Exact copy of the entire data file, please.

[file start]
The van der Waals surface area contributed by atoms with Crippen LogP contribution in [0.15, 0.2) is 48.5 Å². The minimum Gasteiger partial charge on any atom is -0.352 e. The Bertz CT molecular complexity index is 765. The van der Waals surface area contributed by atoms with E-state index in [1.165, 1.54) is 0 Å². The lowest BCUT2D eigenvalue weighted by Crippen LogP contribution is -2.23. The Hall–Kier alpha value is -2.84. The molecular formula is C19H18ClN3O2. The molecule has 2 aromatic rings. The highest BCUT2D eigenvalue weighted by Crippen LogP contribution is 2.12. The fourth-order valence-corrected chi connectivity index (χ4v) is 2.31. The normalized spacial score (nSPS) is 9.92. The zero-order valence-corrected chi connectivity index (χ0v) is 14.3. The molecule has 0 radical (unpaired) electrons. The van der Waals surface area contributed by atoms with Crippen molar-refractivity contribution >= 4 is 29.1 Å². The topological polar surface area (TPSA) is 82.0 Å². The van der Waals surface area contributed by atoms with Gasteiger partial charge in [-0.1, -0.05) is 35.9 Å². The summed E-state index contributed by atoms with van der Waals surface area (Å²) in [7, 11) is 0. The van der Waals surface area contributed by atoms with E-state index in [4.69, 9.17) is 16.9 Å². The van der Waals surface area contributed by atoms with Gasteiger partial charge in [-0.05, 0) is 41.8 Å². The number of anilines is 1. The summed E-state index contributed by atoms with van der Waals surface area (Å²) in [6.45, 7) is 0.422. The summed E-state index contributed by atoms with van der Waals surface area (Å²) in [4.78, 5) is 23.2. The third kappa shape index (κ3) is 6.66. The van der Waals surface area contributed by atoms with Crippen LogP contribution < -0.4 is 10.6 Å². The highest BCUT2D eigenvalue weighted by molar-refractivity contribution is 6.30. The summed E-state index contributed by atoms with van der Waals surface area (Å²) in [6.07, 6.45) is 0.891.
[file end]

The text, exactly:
The van der Waals surface area contributed by atoms with Crippen LogP contribution in [0.15, 0.2) is 48.5 Å². The minimum Gasteiger partial charge on any atom is -0.352 e. The Bertz CT molecular complexity index is 765. The van der Waals surface area contributed by atoms with E-state index in [1.165, 1.54) is 0 Å². The lowest BCUT2D eigenvalue weighted by Crippen LogP contribution is -2.23. The Hall–Kier alpha value is -2.84. The molecular formula is C19H18ClN3O2. The molecule has 2 aromatic rings. The highest BCUT2D eigenvalue weighted by Crippen LogP contribution is 2.12. The fourth-order valence-corrected chi connectivity index (χ4v) is 2.31. The normalized spacial score (nSPS) is 9.92. The zero-order valence-corrected chi connectivity index (χ0v) is 14.3. The molecule has 0 radical (unpaired) electrons. The van der Waals surface area contributed by atoms with Crippen molar-refractivity contribution >= 4 is 29.1 Å². The topological polar surface area (TPSA) is 82.0 Å². The van der Waals surface area contributed by atoms with Gasteiger partial charge in [-0.1, -0.05) is 35.9 Å². The summed E-state index contributed by atoms with van der Waals surface area (Å²) in [7, 11) is 0. The van der Waals surface area contributed by atoms with E-state index in [4.69, 9.17) is 16.9 Å². The van der Waals surface area contributed by atoms with Gasteiger partial charge in [-0.05, 0) is 41.8 Å². The number of anilines is 1. The summed E-state index contributed by atoms with van der Waals surface area (Å²) in [6.45, 7) is 0.422. The summed E-state index contributed by atoms with van der Waals surface area (Å²) in [4.78, 5) is 23.2. The third kappa shape index (κ3) is 6.66. The van der Waals surface area contributed by atoms with Crippen LogP contribution < -0.4 is 10.6 Å². The highest BCUT2D eigenvalue weighted by molar-refractivity contribution is 6.30. The summed E-state index contributed by atoms with van der Waals surface area (Å²) in [6.07, 6.45) is 0.891.